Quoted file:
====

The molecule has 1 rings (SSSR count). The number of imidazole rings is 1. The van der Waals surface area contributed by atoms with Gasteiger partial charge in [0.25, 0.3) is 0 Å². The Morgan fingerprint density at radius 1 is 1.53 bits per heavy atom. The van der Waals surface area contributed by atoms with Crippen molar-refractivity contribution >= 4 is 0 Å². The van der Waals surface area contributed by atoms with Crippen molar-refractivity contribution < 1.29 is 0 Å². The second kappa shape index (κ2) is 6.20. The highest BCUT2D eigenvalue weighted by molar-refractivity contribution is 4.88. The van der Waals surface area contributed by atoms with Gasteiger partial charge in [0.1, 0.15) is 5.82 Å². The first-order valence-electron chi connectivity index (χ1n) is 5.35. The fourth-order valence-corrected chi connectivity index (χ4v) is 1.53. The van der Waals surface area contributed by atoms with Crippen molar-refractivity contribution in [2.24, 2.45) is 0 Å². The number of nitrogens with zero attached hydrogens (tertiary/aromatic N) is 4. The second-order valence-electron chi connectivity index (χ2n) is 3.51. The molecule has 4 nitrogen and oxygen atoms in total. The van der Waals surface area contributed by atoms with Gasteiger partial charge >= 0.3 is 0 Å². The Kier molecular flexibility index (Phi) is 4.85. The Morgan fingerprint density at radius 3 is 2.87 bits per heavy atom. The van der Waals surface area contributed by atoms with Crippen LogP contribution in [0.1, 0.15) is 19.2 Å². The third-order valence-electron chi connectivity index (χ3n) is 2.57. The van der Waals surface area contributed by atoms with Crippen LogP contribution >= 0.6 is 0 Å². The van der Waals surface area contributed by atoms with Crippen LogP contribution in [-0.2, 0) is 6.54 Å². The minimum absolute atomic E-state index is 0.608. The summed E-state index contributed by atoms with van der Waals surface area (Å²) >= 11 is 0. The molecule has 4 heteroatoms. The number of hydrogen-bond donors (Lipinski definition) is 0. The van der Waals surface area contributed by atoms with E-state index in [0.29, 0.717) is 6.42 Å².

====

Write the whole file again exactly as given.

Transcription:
The molecule has 1 rings (SSSR count). The number of imidazole rings is 1. The van der Waals surface area contributed by atoms with Gasteiger partial charge in [0.25, 0.3) is 0 Å². The Morgan fingerprint density at radius 1 is 1.53 bits per heavy atom. The van der Waals surface area contributed by atoms with Crippen molar-refractivity contribution >= 4 is 0 Å². The van der Waals surface area contributed by atoms with Crippen molar-refractivity contribution < 1.29 is 0 Å². The second kappa shape index (κ2) is 6.20. The highest BCUT2D eigenvalue weighted by molar-refractivity contribution is 4.88. The van der Waals surface area contributed by atoms with Gasteiger partial charge in [0.1, 0.15) is 5.82 Å². The first-order valence-electron chi connectivity index (χ1n) is 5.35. The fourth-order valence-corrected chi connectivity index (χ4v) is 1.53. The van der Waals surface area contributed by atoms with Crippen molar-refractivity contribution in [2.24, 2.45) is 0 Å². The number of nitrogens with zero attached hydrogens (tertiary/aromatic N) is 4. The second-order valence-electron chi connectivity index (χ2n) is 3.51. The molecule has 4 nitrogen and oxygen atoms in total. The van der Waals surface area contributed by atoms with Gasteiger partial charge >= 0.3 is 0 Å². The Kier molecular flexibility index (Phi) is 4.85. The Morgan fingerprint density at radius 3 is 2.87 bits per heavy atom. The van der Waals surface area contributed by atoms with Crippen LogP contribution in [0.1, 0.15) is 19.2 Å². The third-order valence-electron chi connectivity index (χ3n) is 2.57. The van der Waals surface area contributed by atoms with Crippen LogP contribution >= 0.6 is 0 Å². The van der Waals surface area contributed by atoms with Crippen LogP contribution in [-0.2, 0) is 6.54 Å². The minimum absolute atomic E-state index is 0.608. The summed E-state index contributed by atoms with van der Waals surface area (Å²) >= 11 is 0. The molecule has 4 heteroatoms. The number of hydrogen-bond donors (Lipinski definition) is 0. The van der Waals surface area contributed by atoms with E-state index in [0.29, 0.717) is 6.42 Å².